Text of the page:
7th-century Coptic and Greek ostraca from Thebes account for the flight of Egyptian Christians from the Sasanian rule to Egypt’s remote areas. The letters reveal fiscal or religious issues. This is particularly intriguing considering the Sasanian conquest of the Byzantine provinces as the prime agent for change in the east. While much attention has been recently paid to the Sasanian attempt to integrate, continue, and renew the Byzantine legal and fiscal systems, there is a need for a greater insight into the religious policy of the Sasanians. In spite of several late Sasanian martyrdoms known usually of individuals from high-born Zoroastrian families such as Anastasius, one of the most tenacious views is the notion that after the 5th century there were no persecutions. The epistolary evidence from Thebes should not blind us to a range of possibilities that transcended a purely instrumental reason of taxation. Appreciating the complexities surrounding this topic, this paper examines the documentary material to allowing for a re-appraisal of the relationship between the Sasanian state and its subject. It will suggest that the exodus of secular and ecclesiastic men and women was the natural locus of resistance to tyranny and a long-standing part of the Byzantine-Sasanian political renewal.
Monastic and urban scholars have firmly established that religious communities and urban society were often inextricably linked in Angevin England. Utilising on-going research into the cartularies of St Mary’s Abbey in York and Holy Trinity, Aldgate in London, I aim to highlight several intricacies of lay-religious relationships and monastic activity through in-depth case studies. Specifically, I will examine efforts made by institutions to record not only grants, but also wider proprietary history of their own, and surrounding, lands. So doing allows observation of the development, change, and renewal of urban networks from the perspective of two powerful monastic houses.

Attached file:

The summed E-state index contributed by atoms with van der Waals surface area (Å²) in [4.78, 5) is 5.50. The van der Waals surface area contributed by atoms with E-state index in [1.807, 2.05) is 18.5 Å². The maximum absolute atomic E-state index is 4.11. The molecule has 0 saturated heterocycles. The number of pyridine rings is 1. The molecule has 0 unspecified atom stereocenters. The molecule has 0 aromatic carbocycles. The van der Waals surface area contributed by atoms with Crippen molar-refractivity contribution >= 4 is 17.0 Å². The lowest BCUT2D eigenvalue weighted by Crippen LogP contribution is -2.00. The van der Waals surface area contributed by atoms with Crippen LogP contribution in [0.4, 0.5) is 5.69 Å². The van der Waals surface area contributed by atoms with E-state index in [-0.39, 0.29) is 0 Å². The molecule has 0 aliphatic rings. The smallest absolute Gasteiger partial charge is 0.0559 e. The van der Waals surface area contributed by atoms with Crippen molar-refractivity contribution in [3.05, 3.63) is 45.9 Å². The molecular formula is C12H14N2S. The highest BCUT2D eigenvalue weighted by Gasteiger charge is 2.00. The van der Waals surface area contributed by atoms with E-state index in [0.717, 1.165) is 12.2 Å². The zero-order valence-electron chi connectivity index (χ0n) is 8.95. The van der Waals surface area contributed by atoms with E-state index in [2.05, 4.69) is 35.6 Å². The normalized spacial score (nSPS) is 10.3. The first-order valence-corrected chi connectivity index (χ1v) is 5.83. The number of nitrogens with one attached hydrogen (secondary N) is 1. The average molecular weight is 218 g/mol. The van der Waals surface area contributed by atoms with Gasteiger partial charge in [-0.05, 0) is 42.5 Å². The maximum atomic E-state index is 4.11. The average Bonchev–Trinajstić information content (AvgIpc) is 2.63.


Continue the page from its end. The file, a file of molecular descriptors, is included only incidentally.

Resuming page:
Chaucer’s Franklin in the Canterbury Tales appears as the embodiment of the ‘new man’, who has feudal origins as a freeholder but presents himself as a member of landed gentry, which problematises his social status. Accordingly, the aim of this paper is to discuss the Franklin’s desire for social reform, which would grant him a social status as a money-made man, who has held many administrative duties such as justice of peace and knight of the shire and thus claims ‘gentillesse’. Hence, his concern with display of food and hospitality at his home and his tale will be analysed as the products of the Franklin’s desire for social acceptance, which might come only through a social reform.